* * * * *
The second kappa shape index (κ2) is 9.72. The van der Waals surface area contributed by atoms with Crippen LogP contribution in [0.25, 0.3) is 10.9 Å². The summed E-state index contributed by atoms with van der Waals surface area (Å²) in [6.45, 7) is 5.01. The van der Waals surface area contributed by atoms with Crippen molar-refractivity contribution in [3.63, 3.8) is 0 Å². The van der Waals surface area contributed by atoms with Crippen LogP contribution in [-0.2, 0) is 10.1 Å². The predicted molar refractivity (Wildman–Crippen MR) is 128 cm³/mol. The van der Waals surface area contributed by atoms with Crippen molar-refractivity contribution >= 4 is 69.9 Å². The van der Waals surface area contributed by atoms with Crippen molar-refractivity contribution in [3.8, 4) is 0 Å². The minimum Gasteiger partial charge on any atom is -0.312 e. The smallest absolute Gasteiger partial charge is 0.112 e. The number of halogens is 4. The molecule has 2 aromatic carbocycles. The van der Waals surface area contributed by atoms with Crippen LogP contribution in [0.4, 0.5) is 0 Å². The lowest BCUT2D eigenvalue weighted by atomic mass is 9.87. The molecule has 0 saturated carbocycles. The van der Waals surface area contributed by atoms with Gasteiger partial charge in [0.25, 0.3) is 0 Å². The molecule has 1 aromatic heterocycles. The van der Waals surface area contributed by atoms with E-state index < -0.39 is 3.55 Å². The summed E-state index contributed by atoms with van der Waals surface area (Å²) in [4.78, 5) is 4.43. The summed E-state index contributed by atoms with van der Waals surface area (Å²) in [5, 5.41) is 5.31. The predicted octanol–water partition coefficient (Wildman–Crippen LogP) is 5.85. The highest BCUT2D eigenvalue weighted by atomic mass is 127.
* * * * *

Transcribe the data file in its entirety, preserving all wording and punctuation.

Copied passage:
The second kappa shape index (κ2) is 9.72. The van der Waals surface area contributed by atoms with Crippen LogP contribution in [0.25, 0.3) is 10.9 Å². The summed E-state index contributed by atoms with van der Waals surface area (Å²) in [6.45, 7) is 5.01. The van der Waals surface area contributed by atoms with Crippen molar-refractivity contribution in [3.63, 3.8) is 0 Å². The van der Waals surface area contributed by atoms with Crippen LogP contribution in [-0.2, 0) is 10.1 Å². The predicted molar refractivity (Wildman–Crippen MR) is 128 cm³/mol. The van der Waals surface area contributed by atoms with Crippen molar-refractivity contribution >= 4 is 69.9 Å². The van der Waals surface area contributed by atoms with Crippen molar-refractivity contribution in [3.8, 4) is 0 Å². The minimum Gasteiger partial charge on any atom is -0.312 e. The smallest absolute Gasteiger partial charge is 0.112 e. The number of halogens is 4. The molecule has 2 aromatic carbocycles. The van der Waals surface area contributed by atoms with Crippen LogP contribution in [0.4, 0.5) is 0 Å². The lowest BCUT2D eigenvalue weighted by atomic mass is 9.87. The molecule has 0 saturated carbocycles. The van der Waals surface area contributed by atoms with Gasteiger partial charge in [0.25, 0.3) is 0 Å². The molecule has 1 aromatic heterocycles. The van der Waals surface area contributed by atoms with E-state index < -0.39 is 3.55 Å². The summed E-state index contributed by atoms with van der Waals surface area (Å²) in [4.78, 5) is 4.43. The summed E-state index contributed by atoms with van der Waals surface area (Å²) in [5, 5.41) is 5.31. The predicted octanol–water partition coefficient (Wildman–Crippen LogP) is 5.85. The highest BCUT2D eigenvalue weighted by atomic mass is 127.